§ The Attorney-General (Sir Reginald Manningham-Buller)
No, Sir; I am afraid that I cannot give that assurance. The Money Resolution is drafted to cover what is proposed in the Bill and to allow for amendment to be made with 719 regard to the limits of disposable income or disposable capital and with regard to remuneration and, under paragraph (c), for:…any amendment providing for the remuneration of solicitors who act for an applicant for legal aid in Scotland in…certain cases.
§ Mr. William Ross (Kilmarnock)
The Money Resolution is a fairly good one in respect of paragraphs (a) and (b) because no limits are laid down there and it is quite open to us to try to persuade the Government that the limits which they have set in the Bill are too low. However, in paragraph (c) we are told that money will be provided only in respect of:…any amendment providing for the remuneration of solicitors who act for an applicant for legal aid in Scotland in cases where the applicant is found entitled to legal aid subject to the issue and acceptance of a legal aid certificate, notwithstanding that such a certificate is not issued and accepted.I hope that the Joint Under-Secretary will appreciate that that actually rules out the possibility of making any further amendment along the lines on which we were arguing. He rose to say that the Lord Advocate had explained this matter to us.
§ The Lord Advocate (Mr. W. R. Milligan)
I am asked whether I drew the Money Resolution in such a way in order to avoid a discussion with the hon. Member for Kilmarnock (Mr. Ross). Certainly not. I should be prepared to discuss anything with him anywhere. 720 The Money Resolution was drawn up in accordance with the provisions in the Bill, and at an earlier stage I explained why certain provisions were in the Bill and why there were certain limitations in the Bill.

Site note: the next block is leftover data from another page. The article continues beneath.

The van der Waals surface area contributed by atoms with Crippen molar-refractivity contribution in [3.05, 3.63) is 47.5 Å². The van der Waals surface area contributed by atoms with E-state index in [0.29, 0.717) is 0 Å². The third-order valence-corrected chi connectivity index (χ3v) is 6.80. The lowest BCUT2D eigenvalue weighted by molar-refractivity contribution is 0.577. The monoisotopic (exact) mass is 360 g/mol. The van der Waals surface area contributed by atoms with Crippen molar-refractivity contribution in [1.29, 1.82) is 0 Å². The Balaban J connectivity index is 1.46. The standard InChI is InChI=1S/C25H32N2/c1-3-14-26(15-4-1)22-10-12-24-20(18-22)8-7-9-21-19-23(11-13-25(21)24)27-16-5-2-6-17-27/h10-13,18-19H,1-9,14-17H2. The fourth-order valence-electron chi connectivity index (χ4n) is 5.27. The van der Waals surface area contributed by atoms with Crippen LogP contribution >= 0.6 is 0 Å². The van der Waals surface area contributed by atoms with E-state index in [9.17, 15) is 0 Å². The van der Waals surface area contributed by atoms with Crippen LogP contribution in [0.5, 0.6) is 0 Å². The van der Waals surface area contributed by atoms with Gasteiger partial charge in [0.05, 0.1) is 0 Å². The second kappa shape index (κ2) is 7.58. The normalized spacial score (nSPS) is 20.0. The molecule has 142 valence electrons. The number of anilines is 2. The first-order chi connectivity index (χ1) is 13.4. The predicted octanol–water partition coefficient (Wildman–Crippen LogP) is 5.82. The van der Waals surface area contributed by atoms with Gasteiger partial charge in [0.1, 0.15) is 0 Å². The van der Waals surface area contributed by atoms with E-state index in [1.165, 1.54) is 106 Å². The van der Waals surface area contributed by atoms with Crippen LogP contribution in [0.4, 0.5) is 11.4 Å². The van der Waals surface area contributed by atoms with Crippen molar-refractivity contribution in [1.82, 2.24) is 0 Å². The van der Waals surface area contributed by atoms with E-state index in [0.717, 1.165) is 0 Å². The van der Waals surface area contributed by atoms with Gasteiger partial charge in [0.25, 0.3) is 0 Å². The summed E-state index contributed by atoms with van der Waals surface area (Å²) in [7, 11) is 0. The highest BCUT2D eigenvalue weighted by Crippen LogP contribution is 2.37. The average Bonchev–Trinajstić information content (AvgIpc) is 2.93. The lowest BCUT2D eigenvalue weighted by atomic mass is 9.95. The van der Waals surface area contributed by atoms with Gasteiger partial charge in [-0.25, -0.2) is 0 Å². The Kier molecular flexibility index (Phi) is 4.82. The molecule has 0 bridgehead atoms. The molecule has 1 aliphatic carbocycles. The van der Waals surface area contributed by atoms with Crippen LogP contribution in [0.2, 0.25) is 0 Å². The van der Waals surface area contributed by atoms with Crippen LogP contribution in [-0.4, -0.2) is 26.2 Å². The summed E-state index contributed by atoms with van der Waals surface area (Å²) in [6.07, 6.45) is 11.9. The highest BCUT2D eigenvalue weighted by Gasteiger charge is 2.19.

§ Mr. Willis
The Lord Advocate has not given a very good explanation. He has not told us why the Money Resolution should be so tightly drawn. I can understand why the first part of the Money Resolution is as it is, in order to give us an opportunity of varying the amount of disposable income and so on, but in Clause 3, with which paragraph (c) deals, a new principle is being introduced. Payment is being extended for purposes for which payment was not previously made. Surely, in those circumstances we ought to have the right to discuss during the Committee stage that extension of principle and whether what the Government have decided to do is correct and whether the Bill should not have been extended rather more.
That is a right which the House of Commons should have, but which we are denied by the terms of paragraph (c). We have simply to accept what the Government have put before us, and the terms of paragraph (c) make it impossible to do anything about what they have suggested. That is not playing fair with the House of Commons. We ought to have been given a chance to discuss and to amend the Bill's provisions in this respect, but, as the Money Resolution is drawn, we shall not have that chance.
§ The Lord Advocate
I point out that what we are doing by this Clause is extending the rights of a solicitor. As I pointed out earlier, Clause 1 (6) limits legal grant being made to a person who has a probabilis causa, in other words, a certificate. Technically speaking, that does not include a person who is receiving aid if he does not take up the certificate. It is in order to cover that point that Clause 3 is included and we feel that it is as far as we can go.
§ Question put and agreed to.
§ Resolution to be reported.
§ Report to be received Tomorrow.